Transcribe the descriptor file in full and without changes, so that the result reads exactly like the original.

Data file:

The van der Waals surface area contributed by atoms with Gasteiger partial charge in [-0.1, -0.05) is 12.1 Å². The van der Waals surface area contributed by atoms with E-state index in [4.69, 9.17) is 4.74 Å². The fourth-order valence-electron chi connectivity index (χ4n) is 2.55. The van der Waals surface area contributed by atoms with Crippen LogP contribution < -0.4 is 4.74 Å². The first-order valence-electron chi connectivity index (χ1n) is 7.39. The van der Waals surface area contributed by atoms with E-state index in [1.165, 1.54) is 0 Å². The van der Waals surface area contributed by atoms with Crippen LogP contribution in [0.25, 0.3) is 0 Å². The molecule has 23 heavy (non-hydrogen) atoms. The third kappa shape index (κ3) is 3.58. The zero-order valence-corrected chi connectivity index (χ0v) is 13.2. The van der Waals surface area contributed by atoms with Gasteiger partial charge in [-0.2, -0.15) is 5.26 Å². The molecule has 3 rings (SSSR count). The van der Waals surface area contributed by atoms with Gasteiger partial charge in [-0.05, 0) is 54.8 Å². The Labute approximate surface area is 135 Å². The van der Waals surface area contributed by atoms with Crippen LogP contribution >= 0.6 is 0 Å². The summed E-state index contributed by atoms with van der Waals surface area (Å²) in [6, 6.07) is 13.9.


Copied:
The van der Waals surface area contributed by atoms with Gasteiger partial charge in [-0.1, -0.05) is 12.1 Å². The van der Waals surface area contributed by atoms with E-state index in [4.69, 9.17) is 4.74 Å². The fourth-order valence-electron chi connectivity index (χ4n) is 2.55. The van der Waals surface area contributed by atoms with Crippen LogP contribution < -0.4 is 4.74 Å². The first-order valence-electron chi connectivity index (χ1n) is 7.39. The van der Waals surface area contributed by atoms with E-state index in [1.165, 1.54) is 0 Å². The van der Waals surface area contributed by atoms with Crippen LogP contribution in [0.25, 0.3) is 0 Å². The molecule has 23 heavy (non-hydrogen) atoms. The third kappa shape index (κ3) is 3.58. The zero-order valence-corrected chi connectivity index (χ0v) is 13.2. The van der Waals surface area contributed by atoms with Gasteiger partial charge in [-0.2, -0.15) is 5.26 Å². The molecule has 3 rings (SSSR count). The van der Waals surface area contributed by atoms with Gasteiger partial charge in [-0.05, 0) is 54.8 Å². The Labute approximate surface area is 135 Å². The van der Waals surface area contributed by atoms with Crippen LogP contribution >= 0.6 is 0 Å². The summed E-state index contributed by atoms with van der Waals surface area (Å²) in [6, 6.07) is 13.9.